cases where syntactic change fails to happen, or at least is delayed, even
though change would be expected on the basis of parallel changes in other
languages. An example is Jespersen's Cycle, which occurred in a continuum of
languages beginning in early Old Norse in northern Europe, and giving the
appearance of spreading south from Scandinavia via German, English, Dutch,
Welsh, Breton, French and northern Italian dialects. In Jespersen's Cycle as it
is found in several European languages, a preverbal negation marker is first
reinforced and later replaced by a postverbal one. As Jespersen's Cycle seems to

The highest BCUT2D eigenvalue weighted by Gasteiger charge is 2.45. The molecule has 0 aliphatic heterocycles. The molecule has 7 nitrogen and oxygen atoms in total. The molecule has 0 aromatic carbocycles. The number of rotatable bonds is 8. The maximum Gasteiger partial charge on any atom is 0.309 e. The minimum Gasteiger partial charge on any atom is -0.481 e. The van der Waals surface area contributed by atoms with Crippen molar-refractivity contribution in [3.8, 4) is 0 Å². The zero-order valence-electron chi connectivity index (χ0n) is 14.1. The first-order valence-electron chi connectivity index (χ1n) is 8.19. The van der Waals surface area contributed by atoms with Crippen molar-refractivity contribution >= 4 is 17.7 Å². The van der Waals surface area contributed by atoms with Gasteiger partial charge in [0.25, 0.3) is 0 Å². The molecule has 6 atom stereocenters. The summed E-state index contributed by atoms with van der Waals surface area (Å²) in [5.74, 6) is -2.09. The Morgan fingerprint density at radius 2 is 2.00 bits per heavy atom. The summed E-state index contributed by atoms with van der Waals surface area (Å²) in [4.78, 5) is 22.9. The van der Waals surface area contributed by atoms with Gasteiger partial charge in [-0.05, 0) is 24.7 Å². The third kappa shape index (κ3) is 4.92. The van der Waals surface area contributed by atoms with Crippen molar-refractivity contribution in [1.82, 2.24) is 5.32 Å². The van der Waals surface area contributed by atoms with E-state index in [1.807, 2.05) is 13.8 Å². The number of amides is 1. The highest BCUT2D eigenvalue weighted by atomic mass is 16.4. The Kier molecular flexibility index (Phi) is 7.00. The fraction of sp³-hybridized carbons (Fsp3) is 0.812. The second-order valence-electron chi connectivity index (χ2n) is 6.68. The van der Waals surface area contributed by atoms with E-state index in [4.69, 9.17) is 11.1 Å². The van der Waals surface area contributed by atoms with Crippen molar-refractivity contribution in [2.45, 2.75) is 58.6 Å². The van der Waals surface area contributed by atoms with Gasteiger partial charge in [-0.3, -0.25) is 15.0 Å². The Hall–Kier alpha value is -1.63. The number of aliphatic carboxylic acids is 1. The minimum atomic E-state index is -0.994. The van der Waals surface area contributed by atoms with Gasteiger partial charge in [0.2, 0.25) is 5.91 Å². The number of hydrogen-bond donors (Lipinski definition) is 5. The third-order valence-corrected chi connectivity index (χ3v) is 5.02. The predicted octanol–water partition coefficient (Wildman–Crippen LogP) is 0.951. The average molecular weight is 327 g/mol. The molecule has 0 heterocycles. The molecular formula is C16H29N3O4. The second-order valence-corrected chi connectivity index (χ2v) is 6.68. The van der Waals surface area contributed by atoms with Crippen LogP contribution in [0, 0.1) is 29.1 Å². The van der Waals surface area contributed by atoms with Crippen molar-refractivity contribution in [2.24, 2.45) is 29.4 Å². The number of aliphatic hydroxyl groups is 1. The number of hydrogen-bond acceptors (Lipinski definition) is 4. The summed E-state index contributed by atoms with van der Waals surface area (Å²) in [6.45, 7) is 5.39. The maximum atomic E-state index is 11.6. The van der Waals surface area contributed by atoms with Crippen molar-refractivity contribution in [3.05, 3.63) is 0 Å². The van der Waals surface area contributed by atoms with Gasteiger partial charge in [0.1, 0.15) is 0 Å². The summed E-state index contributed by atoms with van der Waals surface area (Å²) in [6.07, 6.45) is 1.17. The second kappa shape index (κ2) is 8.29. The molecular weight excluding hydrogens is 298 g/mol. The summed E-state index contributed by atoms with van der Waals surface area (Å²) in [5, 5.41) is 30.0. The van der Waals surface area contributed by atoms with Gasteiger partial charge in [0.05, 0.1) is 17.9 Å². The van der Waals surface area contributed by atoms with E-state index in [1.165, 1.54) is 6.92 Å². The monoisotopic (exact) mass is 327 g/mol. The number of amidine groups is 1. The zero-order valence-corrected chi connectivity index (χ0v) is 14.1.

have spread geographically (essentially from north to south) in the course of
the last millennium and to affect languages from different subgroups of
Indo-European, it has been suggested that this might be a contact phenomenon or
even a manifestation of a more general western European convergence area (Ramat
and Bernini 1990, Bernini and Ramat 1996, Haspelmath 1998, 2001). However,
Polish and especially Czech, which have been in very close contact with German
(and Yiddish) for centuries, have never undergone a change of this sort in their
negation systems, even though their preverbal negation markers have undergone
considerable weakening (in Czech, for example, ne behaves like a verbal prefix).
Such resistence to change appears to cast doubt on the role of contact in the
spread of postverbal adverbial negation. A topic that belongs to this general